This was previously I do not know now if this behavior is still adopted.

(google translate)

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Well, first of all, you should be able to enter BIOS regardless of what’s installed on your computer. And I think it can help us understand/resolve your issue with dualboot and grub menu.

Is there a chance your monitor just doesn’t power-up / show image fast enough for you to see HP logo and/or grub menu – before booting actually starts??

Can you please try to enter BIOS like this:

  1. Powerdown you computer.

  2. Press Power button on the computer’s case to power it up – and right after that –

  3. Rapidly press [Esc] on the keyboard without stopping until you see something on the screen.

  4. Tell us here what do you see ))) Ideally you should see HP’s start menu I’ve described above.

If you don’t see HP’s menu, then please try the same sequence after reboot, not power-down, and with keys [F10] and [F9] each.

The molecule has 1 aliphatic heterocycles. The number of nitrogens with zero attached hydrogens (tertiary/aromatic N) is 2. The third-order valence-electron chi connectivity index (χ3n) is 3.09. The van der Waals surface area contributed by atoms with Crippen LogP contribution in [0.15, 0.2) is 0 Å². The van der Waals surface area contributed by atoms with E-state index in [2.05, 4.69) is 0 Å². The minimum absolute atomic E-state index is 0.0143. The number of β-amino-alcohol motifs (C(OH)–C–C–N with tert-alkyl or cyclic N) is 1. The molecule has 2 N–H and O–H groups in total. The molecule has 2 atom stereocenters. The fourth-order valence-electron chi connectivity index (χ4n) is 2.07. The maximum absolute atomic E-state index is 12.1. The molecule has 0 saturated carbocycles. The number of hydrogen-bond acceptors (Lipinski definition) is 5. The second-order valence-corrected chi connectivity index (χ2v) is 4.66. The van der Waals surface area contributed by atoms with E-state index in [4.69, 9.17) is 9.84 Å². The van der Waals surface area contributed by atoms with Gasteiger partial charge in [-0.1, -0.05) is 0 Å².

Also if you have some kind of wireless keyboard, there’s a small chance it doesn’t reconnect fast enough after reboot/power up for BIOS to register keypresses. In such a case it would be good to try any wired keyboard – at least temporarely, until we understand what’s going on.


Two more things you can try (again, with very small chance of working) – you can set them in one go they wouldn’t conflict – are:

  1. in /etc/default/grub set

    GRUB_TIMEOUT=-1
    

    – this should tell grub to wait indefinitely until you make a decision (by pressing enter on one of the entries). Also if you see black screen after reboot – please try pressing [up] and [down] arrows on a keyboard regardless – before pressing Enter.

  2. and also comment this line (by setting # character before it)

    #GRUB_TERMINAL_OUTPUT="console"
    

    – this should make grub show you graphical menu instead of text console one. This is to check if your computer for some reason has trouble with displaying console text grub menu.